John_Vaughan | Jul 19, 2012 |
"Spain is one of the absolutes. Most States nowadays are willy-nilly passive, subject always to successive alien forces. Spain still declines in the active mood. She is not a great Power, but in her minor way she is one of the prime movers still - still a nation that sets its own standards."

Jan Morris, travel writer extraordinaire shows us an in-depth look at Spain in which we traverse time and space, examining the rich and varied history of the country. We are exposed to Spain's triumph as a world power and her slow but inevitable slip into relative obscurity on the world stage. We see her domination of world events and her global isolation, her tolerance and persecution of peoples, her Jekyll and Hyde personality. This duality plays out over the history, the landscape and the peoples of Spain.

One thing I believe is most important in travel books is providing a flavour of the country to readers. Jan has this talent in spades. Here's a taste of Spain in Jan's description of the running of the bulls in Pamplona.

"Blood runs, men are often wounded, poor padded blindfold horses are gored, the bull inevitably dies and is dragged out for beef. They crowd all around, that Greek chorus of the bull-ring, with its little cigars clenched between its teeth, its cardboard sun-visors on its foreheads, its one-peseta cushions plumped beneath its bottoms on the hard seats - the crowd all around seems animated, to the foreign eye, chiefly by a brutish lust for blood."

Morris ties in the history of Spain to explain her slow evolution from world power to industrialized nation. She portrays the Spanish as a fearless and sometimes brutish people, quoting Philip II as saying he "ruled the world with two inches of paper." She also notes though that "between 1814 and 1923 there were forty three coups d'etat" and that Spain was "strategically so inessential that the First World War contemptuously passed her by." The truth of this is such that when I was learning about WWI, I never questioned why Spain wasn't involved.

The other attractive aspect to this book is the writing. As always with Jan Morris, the writing draws you in with its rich, descriptive detail. She's able to dig into the truth of a place, to get to core of what it is to live there. The sentences just drip with gorgeous imagery.

"You are seldom halfway in Spain. It is either fearfully hot or frightfully cold. You are either a good man or a bad one, either very rich or very poor, either a fanciful church-goer or an out-and-out disbeliever. The light is brilliant, the atmosphere is preservative, the colours are vivid - so vivid, for all the vast monotony of the meseta, that sometimes this seems like a painted country, as the mauve and purple shadows shift across the hills, as the sun picks out a village here, a crag there, as the clouds idly scud across the candlewick landscape of olives or cork okas, and the red soil at your feet seems to smoulder in the heat."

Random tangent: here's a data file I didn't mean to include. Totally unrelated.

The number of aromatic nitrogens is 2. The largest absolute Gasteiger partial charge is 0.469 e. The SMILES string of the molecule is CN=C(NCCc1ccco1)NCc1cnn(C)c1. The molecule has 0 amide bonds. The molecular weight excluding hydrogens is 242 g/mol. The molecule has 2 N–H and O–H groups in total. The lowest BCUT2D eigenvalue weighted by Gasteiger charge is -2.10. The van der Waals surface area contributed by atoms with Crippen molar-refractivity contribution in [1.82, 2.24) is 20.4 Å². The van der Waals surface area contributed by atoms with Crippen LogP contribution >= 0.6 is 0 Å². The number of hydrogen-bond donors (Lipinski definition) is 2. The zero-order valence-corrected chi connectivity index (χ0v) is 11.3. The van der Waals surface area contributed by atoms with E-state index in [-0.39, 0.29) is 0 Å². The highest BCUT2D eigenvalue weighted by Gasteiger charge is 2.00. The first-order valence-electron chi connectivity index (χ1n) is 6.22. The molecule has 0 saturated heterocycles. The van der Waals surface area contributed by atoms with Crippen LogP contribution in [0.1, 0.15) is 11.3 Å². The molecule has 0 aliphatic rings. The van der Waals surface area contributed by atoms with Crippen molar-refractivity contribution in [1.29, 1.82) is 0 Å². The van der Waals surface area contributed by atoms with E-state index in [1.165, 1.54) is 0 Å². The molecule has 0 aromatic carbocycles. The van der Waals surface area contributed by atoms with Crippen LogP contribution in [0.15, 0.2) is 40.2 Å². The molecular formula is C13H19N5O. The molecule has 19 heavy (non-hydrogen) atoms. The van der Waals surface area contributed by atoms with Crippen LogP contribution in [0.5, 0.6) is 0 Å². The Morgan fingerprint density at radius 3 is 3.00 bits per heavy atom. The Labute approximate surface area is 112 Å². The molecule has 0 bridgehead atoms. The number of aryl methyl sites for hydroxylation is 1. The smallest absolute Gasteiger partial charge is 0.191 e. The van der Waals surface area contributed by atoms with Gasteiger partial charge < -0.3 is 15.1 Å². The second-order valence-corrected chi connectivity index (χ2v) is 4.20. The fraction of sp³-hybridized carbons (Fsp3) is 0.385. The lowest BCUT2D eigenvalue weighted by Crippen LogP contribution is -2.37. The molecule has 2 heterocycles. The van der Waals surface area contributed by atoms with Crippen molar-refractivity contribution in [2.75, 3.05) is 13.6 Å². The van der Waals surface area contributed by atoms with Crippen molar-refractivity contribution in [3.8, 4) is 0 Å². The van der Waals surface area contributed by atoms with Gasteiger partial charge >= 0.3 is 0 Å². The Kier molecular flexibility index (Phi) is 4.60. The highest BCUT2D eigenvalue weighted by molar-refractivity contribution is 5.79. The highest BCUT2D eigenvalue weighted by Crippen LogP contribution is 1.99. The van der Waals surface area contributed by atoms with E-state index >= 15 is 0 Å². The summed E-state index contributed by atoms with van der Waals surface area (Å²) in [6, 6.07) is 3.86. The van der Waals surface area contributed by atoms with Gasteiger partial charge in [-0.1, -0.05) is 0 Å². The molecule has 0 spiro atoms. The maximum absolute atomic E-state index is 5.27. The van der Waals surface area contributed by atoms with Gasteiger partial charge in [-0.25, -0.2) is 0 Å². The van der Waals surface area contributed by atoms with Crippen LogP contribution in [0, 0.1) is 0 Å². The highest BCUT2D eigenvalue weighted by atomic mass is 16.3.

The best thing about Jan's books is that they're not just about travel. She includes literary references, historical detail, personal memories and more. My copy was less than 200 pages but felt so full. It was the home of Roman emperors, a bastion for artists like Goya, Dali and Picasso, an inspiration for Hemingway and a country that at the time believed "Cervantes mocked its pretensions of chivalry in the book that is said to have killed a nation."

This book was published in the mid 70s and I wondered how this wonderful picture of Spain could still be current. Here Morris references the Spanish Civil War, an event only 30 years prior to the book. From this I could only imagine that her description of Spain would be somewhat archaic in today's age.

"The time-lag still makes Spain an anachronism among the nations. Her industrial revolution is really only happening now, and in many ways she retains the simplicity, even the innocence of a pastoral nation."

Morris does update her books with every publishing but barring a complete rewrite and a return to Spain, I don't think she can accurately capture what Spain is today. The most you can hope for in this book is a description of the Spain that was. Nonetheless though, the book is a fantastic introduction to a country full of conflicting opinions and traditions. ( )
  theduckthief | Feb 4, 2010 |
Mostra 4 di 4
Condensing a remarkable range of history into its 155 pages, including descriptions of monarch Joan the Mad, Moorish occupations and giddy imperial ransacking, Spain is written in non-linear fashion, with every chapter starting from a different part of the country and exploring the genealogy of particular features (such as religion or water). A good read for the curious holidaymaker or for anyone susceptible to "the contagion of Spain".
aggiunto da John_Vaughan | modificaGuardian, UK, Jo Littler (Jun 27, 2012)
 
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First published in 1964 and no less compelling today, Jan Morris' classic work is back in print, bringing Spain, its glory and its tragedy, vividly to life